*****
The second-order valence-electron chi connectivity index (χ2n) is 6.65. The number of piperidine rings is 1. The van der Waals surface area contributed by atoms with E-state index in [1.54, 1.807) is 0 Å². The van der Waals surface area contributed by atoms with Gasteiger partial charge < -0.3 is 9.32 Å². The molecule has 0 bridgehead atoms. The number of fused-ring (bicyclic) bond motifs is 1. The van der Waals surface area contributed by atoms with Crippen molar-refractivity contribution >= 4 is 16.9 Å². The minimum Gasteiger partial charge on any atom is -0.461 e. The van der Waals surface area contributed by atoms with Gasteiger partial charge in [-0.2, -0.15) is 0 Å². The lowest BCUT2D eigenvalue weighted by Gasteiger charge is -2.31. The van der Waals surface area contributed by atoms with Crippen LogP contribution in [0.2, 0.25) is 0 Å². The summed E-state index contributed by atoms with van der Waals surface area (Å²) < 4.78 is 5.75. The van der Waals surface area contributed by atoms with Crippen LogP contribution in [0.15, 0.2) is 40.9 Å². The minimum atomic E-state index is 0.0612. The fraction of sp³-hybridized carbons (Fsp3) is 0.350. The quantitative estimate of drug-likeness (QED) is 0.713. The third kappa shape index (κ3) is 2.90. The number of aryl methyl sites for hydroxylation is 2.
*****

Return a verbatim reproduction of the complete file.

The second-order valence-electron chi connectivity index (χ2n) is 6.65. The number of piperidine rings is 1. The van der Waals surface area contributed by atoms with E-state index in [1.54, 1.807) is 0 Å². The van der Waals surface area contributed by atoms with Gasteiger partial charge < -0.3 is 9.32 Å². The molecule has 0 bridgehead atoms. The number of fused-ring (bicyclic) bond motifs is 1. The van der Waals surface area contributed by atoms with Crippen molar-refractivity contribution >= 4 is 16.9 Å². The minimum Gasteiger partial charge on any atom is -0.461 e. The van der Waals surface area contributed by atoms with Gasteiger partial charge in [-0.2, -0.15) is 0 Å². The lowest BCUT2D eigenvalue weighted by Gasteiger charge is -2.31. The van der Waals surface area contributed by atoms with Crippen LogP contribution in [0.2, 0.25) is 0 Å². The summed E-state index contributed by atoms with van der Waals surface area (Å²) < 4.78 is 5.75. The van der Waals surface area contributed by atoms with Crippen LogP contribution in [0.15, 0.2) is 40.9 Å². The minimum atomic E-state index is 0.0612. The fraction of sp³-hybridized carbons (Fsp3) is 0.350. The quantitative estimate of drug-likeness (QED) is 0.713. The third kappa shape index (κ3) is 2.90. The number of aryl methyl sites for hydroxylation is 2.